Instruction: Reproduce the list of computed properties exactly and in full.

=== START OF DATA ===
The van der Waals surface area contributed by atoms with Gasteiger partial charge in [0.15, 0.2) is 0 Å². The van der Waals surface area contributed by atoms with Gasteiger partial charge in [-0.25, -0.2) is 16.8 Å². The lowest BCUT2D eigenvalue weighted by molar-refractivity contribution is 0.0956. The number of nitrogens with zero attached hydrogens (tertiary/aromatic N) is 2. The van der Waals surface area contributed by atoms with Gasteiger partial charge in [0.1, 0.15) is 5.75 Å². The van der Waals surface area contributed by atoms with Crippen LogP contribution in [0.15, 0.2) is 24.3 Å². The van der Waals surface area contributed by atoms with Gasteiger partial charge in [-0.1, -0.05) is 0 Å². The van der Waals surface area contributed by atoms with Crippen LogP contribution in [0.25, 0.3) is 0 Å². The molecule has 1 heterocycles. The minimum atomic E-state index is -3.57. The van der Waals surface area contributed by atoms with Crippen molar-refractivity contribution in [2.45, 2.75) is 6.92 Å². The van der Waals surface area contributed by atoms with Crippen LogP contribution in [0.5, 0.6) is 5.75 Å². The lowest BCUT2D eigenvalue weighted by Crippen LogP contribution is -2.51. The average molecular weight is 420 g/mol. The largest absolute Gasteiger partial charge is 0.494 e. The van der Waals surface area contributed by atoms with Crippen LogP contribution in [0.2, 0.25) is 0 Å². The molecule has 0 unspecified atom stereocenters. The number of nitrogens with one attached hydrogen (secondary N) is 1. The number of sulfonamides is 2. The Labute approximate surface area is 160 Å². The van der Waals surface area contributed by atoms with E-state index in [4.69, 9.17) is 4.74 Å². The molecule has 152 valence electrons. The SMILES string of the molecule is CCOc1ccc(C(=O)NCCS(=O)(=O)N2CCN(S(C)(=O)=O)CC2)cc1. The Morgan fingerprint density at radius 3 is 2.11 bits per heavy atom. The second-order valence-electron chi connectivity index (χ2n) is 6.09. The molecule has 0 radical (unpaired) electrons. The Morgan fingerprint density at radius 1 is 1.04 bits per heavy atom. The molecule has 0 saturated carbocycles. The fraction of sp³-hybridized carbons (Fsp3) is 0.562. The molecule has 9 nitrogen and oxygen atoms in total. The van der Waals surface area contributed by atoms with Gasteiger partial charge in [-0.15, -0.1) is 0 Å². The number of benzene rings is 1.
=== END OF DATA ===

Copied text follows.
The van der Waals surface area contributed by atoms with Gasteiger partial charge in [0.15, 0.2) is 0 Å². The van der Waals surface area contributed by atoms with Gasteiger partial charge in [-0.25, -0.2) is 16.8 Å². The lowest BCUT2D eigenvalue weighted by molar-refractivity contribution is 0.0956. The number of nitrogens with zero attached hydrogens (tertiary/aromatic N) is 2. The van der Waals surface area contributed by atoms with Gasteiger partial charge in [0.1, 0.15) is 5.75 Å². The van der Waals surface area contributed by atoms with Crippen LogP contribution in [0.15, 0.2) is 24.3 Å². The van der Waals surface area contributed by atoms with Gasteiger partial charge in [-0.1, -0.05) is 0 Å². The van der Waals surface area contributed by atoms with Crippen LogP contribution in [0.25, 0.3) is 0 Å². The molecule has 1 heterocycles. The minimum atomic E-state index is -3.57. The van der Waals surface area contributed by atoms with Crippen molar-refractivity contribution in [2.45, 2.75) is 6.92 Å². The van der Waals surface area contributed by atoms with Crippen LogP contribution in [0.5, 0.6) is 5.75 Å². The lowest BCUT2D eigenvalue weighted by Crippen LogP contribution is -2.51. The average molecular weight is 420 g/mol. The largest absolute Gasteiger partial charge is 0.494 e. The van der Waals surface area contributed by atoms with Crippen LogP contribution in [0.2, 0.25) is 0 Å². The molecule has 0 unspecified atom stereocenters. The number of nitrogens with one attached hydrogen (secondary N) is 1. The number of sulfonamides is 2. The Labute approximate surface area is 160 Å². The van der Waals surface area contributed by atoms with E-state index in [4.69, 9.17) is 4.74 Å². The molecule has 152 valence electrons. The SMILES string of the molecule is CCOc1ccc(C(=O)NCCS(=O)(=O)N2CCN(S(C)(=O)=O)CC2)cc1. The Morgan fingerprint density at radius 3 is 2.11 bits per heavy atom. The second-order valence-electron chi connectivity index (χ2n) is 6.09. The molecule has 0 radical (unpaired) electrons. The Morgan fingerprint density at radius 1 is 1.04 bits per heavy atom. The molecule has 0 saturated carbocycles. The fraction of sp³-hybridized carbons (Fsp3) is 0.562. The molecule has 9 nitrogen and oxygen atoms in total. The van der Waals surface area contributed by atoms with Gasteiger partial charge in [-0.15, -0.1) is 0 Å². The number of benzene rings is 1.